Maintaining the fantastical but dropping any semblance of whimsy Snow White and the Huntsman transforms the classic fairy tale into a bleak Lord of the Rings-esque hero's tale full of sword fights monsters and forces of evil bent on wiping out humanity. Instead of creating a unique world or conflict for its revamped characters to explore SWATH plays it safe and sticks to the familiar beats coming off like an amalgamation of every fantasy film that's ever graced the silver screen. Director Rupert Sanders sticks to flashy special effects (some of which are truly stunning) over his greatest asset: the charismatic cast. Kristen Stewart Charlize Theron Chris Hemsworth and eight familiar-faced dwarves try their best to elevate the thin material on display but the film is under a sleeping spell — and no one steps in to wake it up.
Once again an evil queen manipulates her way into the castle and heart of a widower king only to cut his throat and throw his beautiful young daughter Snow into the tower to rot. Years later a magic mirror reveals to the wicked Ravenna (Theron) that the now-of-age Snow White (Stewart) is the answer to her waning magic and wrinkly skin. But as Ravenna's slimy brother Finn comes knocking at Snow's door the imprisoned princess pulls a fast one escaping and opening the door for a large-scale adventure through the forests mountains and swamps of the mystical kingdom.
SWATH's action feel particularly shoehorned in each set piece drifting by without any weight or purpose. After fleeing the tower Snow takes shelter in The Dark Forest (there wasn't a better name? or a name at all?) where she's tracked by the Queen's freelancer The Huntsman (Hemsworth). A few fleeting character moments later the two are on the run together duking it out with otherworldly trolls and joining forces with a group of pint-sized ex-gold miners who believe Snow White is "the one." The epic speak commonplace in fantasy films plagues SWATH — without any details as to how or why the world works the way it does most of the dialogue amounts to characters screaming about "destiny." The lack of specifics filters into the journey too: at one point Snow White stumbles upon a forbidden forest bustling with fairies moss-covered turtles and an antlered creature that's never been seen by humans. The beast is a sign that Snow is savior of their world. Why? Anyone's guess.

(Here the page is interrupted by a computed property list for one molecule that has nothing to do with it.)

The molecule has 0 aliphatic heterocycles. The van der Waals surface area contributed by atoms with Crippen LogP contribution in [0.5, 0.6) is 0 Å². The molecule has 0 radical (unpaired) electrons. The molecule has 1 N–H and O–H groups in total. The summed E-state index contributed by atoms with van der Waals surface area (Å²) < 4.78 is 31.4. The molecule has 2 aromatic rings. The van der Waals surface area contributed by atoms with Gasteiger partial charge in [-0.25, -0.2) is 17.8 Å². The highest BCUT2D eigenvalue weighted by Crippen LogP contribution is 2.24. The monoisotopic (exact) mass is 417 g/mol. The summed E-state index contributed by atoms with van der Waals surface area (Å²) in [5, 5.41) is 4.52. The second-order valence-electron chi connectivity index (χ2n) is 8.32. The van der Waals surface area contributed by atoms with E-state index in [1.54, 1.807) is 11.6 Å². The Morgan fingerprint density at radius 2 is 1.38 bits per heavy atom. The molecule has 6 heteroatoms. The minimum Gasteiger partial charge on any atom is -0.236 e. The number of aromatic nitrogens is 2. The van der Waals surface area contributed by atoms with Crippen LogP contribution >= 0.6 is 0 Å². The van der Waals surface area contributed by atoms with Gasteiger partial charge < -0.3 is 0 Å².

The generic quality brings down the talent on screen namely Theron's delightfully wicked Ravenna who goes full on Joan Crawford/Mommie Dearest as she pulls strings to entrap Snow White. Naysayers of Kristen Stewart will have plenty of fuel after SWATH but it's the material that fails to serve the actress in this case. The actors in the film barely get to smile — the drab overcast look of the movie clouding even the performances — but the moments when Stewart's Snow brightens up things suddenly come alive. Hemsworth lightens the mood too showing off a sliver of his comedic prowess from Thor. Between the movie's instance for doom and gloom the patchwork script and Sanders' overuse of up-close-and-personal shakycam there's rarely a moment for the actors to do their thing. It's barely worth mentioning the handful of British character actors who pop up as the Dwarves who hobble around mumbling unintelligible quips. They quickly form a bond with Snow White — or so the movie strong-arms us into believing.